Wednesday, October 03, 2012

Economy of Plenty, Part 3

The article by the two professors "In Praise Of Leisure" says maybe everything I am trying to say:
Keynes's essay challenges us to imagine what life after capitalism might look like ...
But so accustomed have we become to regarding scarcity as the norm that few of us think about what motives and principles of conduct would, or should, prevail in a world of plenty.
Keynes was well aware of the evils of capitalism but assumed that they would wither away once their work of wealth creation was done.
It is only our culture's poverty of imagination that leads it to believe that all creativity and innovation—as opposed to that specific kind directed to improving economic processes—needs to be stimulated by money.
Quoting economist Harry Johnson, 1960:
we live in a rich society, which nevertheless in many respects insists on thinking and acting as if it were a poor society.
End of quoting.
That was not the ancient view of things. Athens and Rome had citizens who, though economically unproductive, were active to the highest degree—in politics, war, philosophy, and literature.
The beginning of sanity in this matter is to think of scarcity in relation to needs, not wants.
Considered in relation to our vital needs, our state is one not of scarcity but rather of extreme abundance.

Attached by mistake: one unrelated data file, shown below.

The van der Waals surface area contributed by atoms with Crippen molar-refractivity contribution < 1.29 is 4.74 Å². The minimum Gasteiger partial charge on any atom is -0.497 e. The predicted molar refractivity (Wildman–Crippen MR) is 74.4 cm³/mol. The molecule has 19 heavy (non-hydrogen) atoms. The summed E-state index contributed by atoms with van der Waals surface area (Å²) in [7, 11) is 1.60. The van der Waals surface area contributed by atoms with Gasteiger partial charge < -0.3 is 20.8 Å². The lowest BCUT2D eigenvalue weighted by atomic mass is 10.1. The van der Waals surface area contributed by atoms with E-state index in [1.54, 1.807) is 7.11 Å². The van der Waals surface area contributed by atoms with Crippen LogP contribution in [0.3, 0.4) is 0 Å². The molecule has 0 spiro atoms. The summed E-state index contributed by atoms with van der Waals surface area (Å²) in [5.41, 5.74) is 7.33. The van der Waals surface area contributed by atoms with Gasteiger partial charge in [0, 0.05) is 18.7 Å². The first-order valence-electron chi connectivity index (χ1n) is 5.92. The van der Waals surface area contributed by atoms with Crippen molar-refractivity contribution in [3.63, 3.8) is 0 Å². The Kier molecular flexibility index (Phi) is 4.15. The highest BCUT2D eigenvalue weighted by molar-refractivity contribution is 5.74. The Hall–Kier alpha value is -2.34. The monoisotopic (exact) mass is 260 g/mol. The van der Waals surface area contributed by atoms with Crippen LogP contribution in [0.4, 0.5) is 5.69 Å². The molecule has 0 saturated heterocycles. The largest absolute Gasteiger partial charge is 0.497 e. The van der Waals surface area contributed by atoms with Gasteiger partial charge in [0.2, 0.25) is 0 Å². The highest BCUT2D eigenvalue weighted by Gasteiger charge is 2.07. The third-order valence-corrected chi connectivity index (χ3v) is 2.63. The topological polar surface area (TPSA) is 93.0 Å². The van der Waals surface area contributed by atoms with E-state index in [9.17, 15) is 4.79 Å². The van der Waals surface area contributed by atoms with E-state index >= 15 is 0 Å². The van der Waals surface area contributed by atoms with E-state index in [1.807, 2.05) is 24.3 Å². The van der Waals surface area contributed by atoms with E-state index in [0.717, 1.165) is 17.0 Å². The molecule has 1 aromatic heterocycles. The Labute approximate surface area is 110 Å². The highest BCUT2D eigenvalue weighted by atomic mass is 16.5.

Interesting, this definition of the science of economics:
Economics, says a recent text, studies "how people choose to use limited and scarce resources in attempting to supply unlimited wants."
So if economics is based on the assumption of scarcity, maybe we need a new science? Even the noun "economy" has as synonyms "thrift - husbandry - saving - frugality - parsimony". So "economy of plenty" is maybe an oxymoron.

Of course, there will always be the rich and the ultra-rich. They just need to realize that we don't need to have the poor. Everyone can have enough to eat and they can still have their yachts, airplanes, helicopters, and multiple estates.

Maybe a positive sign as we look for the Death of Capitalism? In the tech world, we now have Kickstarter, where you can raise millions of dollars to start a company or create a product without having to beg for money from -- and indebt yourself to -- banks or venture capitalists. (Weird, "indebt" is not a word, but "indebted" is ??? WTF???)

Well, much to think about. How do we get there? I guess next thing for me is to read these guys' book, "How Much Is Enough? Money and the Good Life" and see if has any action items. I will be sure and report on it.

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